The "mumblecore" label—used to describe crude-looking improvisation- and hesitation-heavy American independent productions populated almost exclusively by underemployed white creative types—has been applied so often to the films of Andrew Bujalski that it's become all too easy to forget what makes them exceptional. That term was even coined five years ago by one of Bujalski's sound editors, or so the story goes.
But first and foremost, Bujalski has shot each of his three features on grainy film instead of topsy-turvy digital video, the medium of choice for almost all of his alleged mumblecohorts. This gives his casual examinations of early adulthood an appealing throwback quality; they feel more lovingly rough-hewn than hectically slapdash. And Bujalski's scenes also maintain a rough spatial continuity, making them a good deal less disorienting than, say, anything from Joe Swanberg .
Bujalski's first two features, Funny Ha Ha (2002) and Mutual Appreciation (2005), both shot on 16 mm, were good-humored character studies about relationships and (the lack of) communication during periods of quarter-life crisis. And while those films certainly had their nebbishy charms, Bujalski's third, Beeswax, out this week on DVD (and also available to stream on Netflix), is something altogether more ambitious. The cast is still stocked exclusively with non-professionals, and an easygoing improvisational air carries over. But Beeswax is shot on higher-fi Super 16 and it takes as its primary concern something more substantial than just a painstaking naturalism: the uncomfortable intermingling of personal matters with business concerns.
A good portion of Beeswax takes place in an Austin, Texas, shop called Storyville. It's described at several points as a used- and vintage-clothing store, but there also seems to be a great deal of floor space devoted to surpassingly kitschy bric-a-brac. It's perhaps Bujalski's greatest joke that this supposedly curated heap of stuff serves as the movie's primary point of contention. Storyville is co-owned by Amanda (Anne Dodge) and Jeannie (Tilly Hatcher), who is paraplegic, something the film doesn't belabor in the least. Equal partners by contract, both their friendship and business relationship have long since soured. Jeannie, who runs the store's day-to-day operations, complains she does it all, while Amanda claims that she feels increasingly pushed out.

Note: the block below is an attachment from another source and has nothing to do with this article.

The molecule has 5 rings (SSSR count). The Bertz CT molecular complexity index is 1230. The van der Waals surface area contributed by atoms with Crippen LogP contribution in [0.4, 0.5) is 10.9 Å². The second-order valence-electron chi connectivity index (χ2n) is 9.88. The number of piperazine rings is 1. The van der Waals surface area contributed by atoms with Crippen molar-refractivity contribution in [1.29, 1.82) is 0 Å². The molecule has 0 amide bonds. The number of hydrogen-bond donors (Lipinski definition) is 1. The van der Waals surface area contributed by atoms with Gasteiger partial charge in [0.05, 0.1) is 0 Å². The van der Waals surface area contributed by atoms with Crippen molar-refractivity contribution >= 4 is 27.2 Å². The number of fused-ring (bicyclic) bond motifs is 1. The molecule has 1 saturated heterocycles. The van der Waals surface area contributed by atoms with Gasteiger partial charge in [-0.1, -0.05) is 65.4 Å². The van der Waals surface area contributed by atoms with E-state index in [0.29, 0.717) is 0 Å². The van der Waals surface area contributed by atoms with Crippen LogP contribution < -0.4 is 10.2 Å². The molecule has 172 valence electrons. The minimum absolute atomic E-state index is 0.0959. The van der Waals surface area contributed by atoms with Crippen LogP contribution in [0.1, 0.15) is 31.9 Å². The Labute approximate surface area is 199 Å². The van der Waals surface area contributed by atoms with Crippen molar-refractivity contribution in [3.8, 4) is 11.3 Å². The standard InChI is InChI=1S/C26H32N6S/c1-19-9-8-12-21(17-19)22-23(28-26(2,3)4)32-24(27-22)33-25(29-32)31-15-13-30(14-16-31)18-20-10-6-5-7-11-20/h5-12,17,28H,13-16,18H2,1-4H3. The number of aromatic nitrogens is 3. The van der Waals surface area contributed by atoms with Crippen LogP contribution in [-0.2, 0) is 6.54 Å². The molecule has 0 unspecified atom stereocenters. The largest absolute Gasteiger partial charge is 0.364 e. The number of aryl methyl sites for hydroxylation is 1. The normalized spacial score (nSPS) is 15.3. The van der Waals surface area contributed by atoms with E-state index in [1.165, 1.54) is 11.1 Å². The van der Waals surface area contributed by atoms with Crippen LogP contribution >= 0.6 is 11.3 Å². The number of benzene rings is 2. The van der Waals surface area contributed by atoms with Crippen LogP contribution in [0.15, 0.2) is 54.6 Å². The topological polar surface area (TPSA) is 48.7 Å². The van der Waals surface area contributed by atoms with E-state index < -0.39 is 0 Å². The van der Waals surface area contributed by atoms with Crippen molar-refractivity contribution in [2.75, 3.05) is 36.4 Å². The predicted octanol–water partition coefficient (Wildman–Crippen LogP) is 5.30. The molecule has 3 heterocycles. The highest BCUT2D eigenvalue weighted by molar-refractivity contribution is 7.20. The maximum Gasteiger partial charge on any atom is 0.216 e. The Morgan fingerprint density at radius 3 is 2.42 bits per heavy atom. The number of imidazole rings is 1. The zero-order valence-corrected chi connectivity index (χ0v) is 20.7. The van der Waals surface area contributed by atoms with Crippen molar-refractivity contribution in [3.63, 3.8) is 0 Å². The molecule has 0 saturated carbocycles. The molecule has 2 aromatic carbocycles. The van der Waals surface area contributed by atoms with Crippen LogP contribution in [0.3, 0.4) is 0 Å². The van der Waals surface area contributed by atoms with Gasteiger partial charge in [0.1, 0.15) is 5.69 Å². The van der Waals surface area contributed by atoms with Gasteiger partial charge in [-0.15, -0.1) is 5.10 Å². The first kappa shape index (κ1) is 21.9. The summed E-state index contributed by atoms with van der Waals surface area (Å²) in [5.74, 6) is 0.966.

While the question of whether Amanda will sue Jeannie hangs over the film—and Bujalski has described the film, presumably in jest, as a legal thriller—Jeannie's relationships with two others get significantly more screen time. She lives with her carefree twin sister, Lauren (Maggie Hatcher), who's considering going abroad to Kenya to teach. At the beginning of the film Jeannie also reconnects with an ex-boyfriend, Merrill (Alex Karpovsky), a law student who offers both legal advice and emotional support. He's about to take the bar, but Jeannie and her potential predicament come to consume most of his attention. Effortlessly moving between tenderness and tactical planning, Karpovsky and Tilly Hatcher carry the film.
Adopting a bit of the anti-chain ethos of his setting, Bujalski portrays the near-heroic effort of more or less single-handedly running a small, independent business in the shadow of larger corporations. An ultimately unsuccessful talk with a potential Storyville investor takes place in a heart-of-Texas coffee shop next door to a big-box retailer with a conspicuously truncated sign reading "Wal." One of Jeannie's employees, Corinne (Katy O'Connor), tries to allay her boss's fears that she will get arrested at an equal-marriage-rights protest with one of the film's more amusing lines: "I think I can manage to be both righteous and punctual." Most of the movie's characters seem to be struggling to strike a similar balance between offering support to friends and causes and, more materially, supporting themselves.
In Beeswax, Bujalski himself also seems to be more concerned with punctuality than he has been previously, at least in terms of laying down exposition. Beeswax is much less lackadaisical than Funny Ha Ha and Mutual Appreciation. But the director manages to take on a more fully developed story without forsaking his remarkable sense of drift, his characteristic attention to the days idled while big decisions (whether to take legal action, whether to rekindle an old romance, whether to move abroad) loom on the horizon. In short, Bujalski gives us plenty of reasons to mind his Beeswax.